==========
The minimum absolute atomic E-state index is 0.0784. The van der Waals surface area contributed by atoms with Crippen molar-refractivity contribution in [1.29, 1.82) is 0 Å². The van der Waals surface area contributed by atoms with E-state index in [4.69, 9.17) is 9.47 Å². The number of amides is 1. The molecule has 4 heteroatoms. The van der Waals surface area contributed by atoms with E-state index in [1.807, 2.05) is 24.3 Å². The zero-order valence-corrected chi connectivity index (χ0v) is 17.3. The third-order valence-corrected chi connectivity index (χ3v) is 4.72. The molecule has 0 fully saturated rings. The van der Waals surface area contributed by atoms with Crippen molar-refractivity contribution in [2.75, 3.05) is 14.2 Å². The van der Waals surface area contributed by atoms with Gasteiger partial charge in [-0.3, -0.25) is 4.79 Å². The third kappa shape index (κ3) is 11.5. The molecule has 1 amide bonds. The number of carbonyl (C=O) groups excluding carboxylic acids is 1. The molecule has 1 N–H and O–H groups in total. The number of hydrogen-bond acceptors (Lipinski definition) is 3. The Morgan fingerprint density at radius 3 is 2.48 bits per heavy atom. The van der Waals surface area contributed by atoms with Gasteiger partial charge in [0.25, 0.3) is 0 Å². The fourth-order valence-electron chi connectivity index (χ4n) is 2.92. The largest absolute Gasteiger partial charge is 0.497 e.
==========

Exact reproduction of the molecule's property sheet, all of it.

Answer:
The minimum absolute atomic E-state index is 0.0784. The van der Waals surface area contributed by atoms with Crippen molar-refractivity contribution in [1.29, 1.82) is 0 Å². The van der Waals surface area contributed by atoms with E-state index in [4.69, 9.17) is 9.47 Å². The number of amides is 1. The molecule has 4 heteroatoms. The van der Waals surface area contributed by atoms with E-state index in [1.807, 2.05) is 24.3 Å². The zero-order valence-corrected chi connectivity index (χ0v) is 17.3. The third-order valence-corrected chi connectivity index (χ3v) is 4.72. The molecule has 0 fully saturated rings. The van der Waals surface area contributed by atoms with Crippen molar-refractivity contribution in [2.75, 3.05) is 14.2 Å². The van der Waals surface area contributed by atoms with Gasteiger partial charge in [-0.3, -0.25) is 4.79 Å². The third kappa shape index (κ3) is 11.5. The molecule has 1 amide bonds. The number of carbonyl (C=O) groups excluding carboxylic acids is 1. The molecule has 1 N–H and O–H groups in total. The number of hydrogen-bond acceptors (Lipinski definition) is 3. The Morgan fingerprint density at radius 3 is 2.48 bits per heavy atom. The van der Waals surface area contributed by atoms with Gasteiger partial charge in [0.25, 0.3) is 0 Å². The fourth-order valence-electron chi connectivity index (χ4n) is 2.92. The largest absolute Gasteiger partial charge is 0.497 e.